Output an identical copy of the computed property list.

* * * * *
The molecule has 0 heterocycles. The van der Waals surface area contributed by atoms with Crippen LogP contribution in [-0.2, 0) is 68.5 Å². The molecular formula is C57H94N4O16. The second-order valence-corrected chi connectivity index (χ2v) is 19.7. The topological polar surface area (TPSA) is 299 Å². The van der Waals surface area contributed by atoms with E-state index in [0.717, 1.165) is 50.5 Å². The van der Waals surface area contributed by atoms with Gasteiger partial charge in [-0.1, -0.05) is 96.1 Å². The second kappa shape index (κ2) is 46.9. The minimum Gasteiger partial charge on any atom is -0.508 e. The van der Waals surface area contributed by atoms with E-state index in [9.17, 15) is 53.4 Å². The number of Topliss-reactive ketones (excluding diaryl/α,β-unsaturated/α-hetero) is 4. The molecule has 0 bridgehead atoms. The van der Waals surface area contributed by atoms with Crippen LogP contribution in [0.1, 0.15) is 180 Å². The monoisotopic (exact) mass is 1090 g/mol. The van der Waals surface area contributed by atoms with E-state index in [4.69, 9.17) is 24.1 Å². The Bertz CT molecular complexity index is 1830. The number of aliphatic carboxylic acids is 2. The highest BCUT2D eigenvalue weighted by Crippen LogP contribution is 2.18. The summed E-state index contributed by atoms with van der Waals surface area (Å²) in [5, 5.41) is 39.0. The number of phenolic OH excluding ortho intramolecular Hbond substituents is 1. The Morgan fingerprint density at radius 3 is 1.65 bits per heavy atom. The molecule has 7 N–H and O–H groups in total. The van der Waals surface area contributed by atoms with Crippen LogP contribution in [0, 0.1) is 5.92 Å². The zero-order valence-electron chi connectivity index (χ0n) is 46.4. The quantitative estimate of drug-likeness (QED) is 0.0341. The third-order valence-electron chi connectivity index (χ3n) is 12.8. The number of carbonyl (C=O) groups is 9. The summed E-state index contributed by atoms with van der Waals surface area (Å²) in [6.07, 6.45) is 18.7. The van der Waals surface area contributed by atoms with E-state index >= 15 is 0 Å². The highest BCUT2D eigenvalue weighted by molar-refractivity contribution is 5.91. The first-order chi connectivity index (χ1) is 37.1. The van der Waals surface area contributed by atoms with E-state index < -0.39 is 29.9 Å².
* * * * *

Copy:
The molecule has 0 heterocycles. The van der Waals surface area contributed by atoms with Crippen LogP contribution in [-0.2, 0) is 68.5 Å². The molecular formula is C57H94N4O16. The second-order valence-corrected chi connectivity index (χ2v) is 19.7. The topological polar surface area (TPSA) is 299 Å². The van der Waals surface area contributed by atoms with E-state index in [0.717, 1.165) is 50.5 Å². The van der Waals surface area contributed by atoms with Gasteiger partial charge in [-0.1, -0.05) is 96.1 Å². The second kappa shape index (κ2) is 46.9. The minimum Gasteiger partial charge on any atom is -0.508 e. The van der Waals surface area contributed by atoms with E-state index in [9.17, 15) is 53.4 Å². The number of Topliss-reactive ketones (excluding diaryl/α,β-unsaturated/α-hetero) is 4. The molecule has 0 bridgehead atoms. The van der Waals surface area contributed by atoms with Crippen LogP contribution in [0.1, 0.15) is 180 Å². The monoisotopic (exact) mass is 1090 g/mol. The van der Waals surface area contributed by atoms with E-state index in [4.69, 9.17) is 24.1 Å². The Bertz CT molecular complexity index is 1830. The number of aliphatic carboxylic acids is 2. The highest BCUT2D eigenvalue weighted by Crippen LogP contribution is 2.18. The summed E-state index contributed by atoms with van der Waals surface area (Å²) in [5, 5.41) is 39.0. The number of phenolic OH excluding ortho intramolecular Hbond substituents is 1. The Morgan fingerprint density at radius 3 is 1.65 bits per heavy atom. The molecule has 7 N–H and O–H groups in total. The van der Waals surface area contributed by atoms with Crippen LogP contribution in [0, 0.1) is 5.92 Å². The zero-order valence-electron chi connectivity index (χ0n) is 46.4. The quantitative estimate of drug-likeness (QED) is 0.0341. The third-order valence-electron chi connectivity index (χ3n) is 12.8. The number of carbonyl (C=O) groups is 9. The summed E-state index contributed by atoms with van der Waals surface area (Å²) in [6.07, 6.45) is 18.7. The van der Waals surface area contributed by atoms with E-state index >= 15 is 0 Å². The highest BCUT2D eigenvalue weighted by molar-refractivity contribution is 5.91. The first-order chi connectivity index (χ1) is 37.1. The van der Waals surface area contributed by atoms with E-state index < -0.39 is 29.9 Å².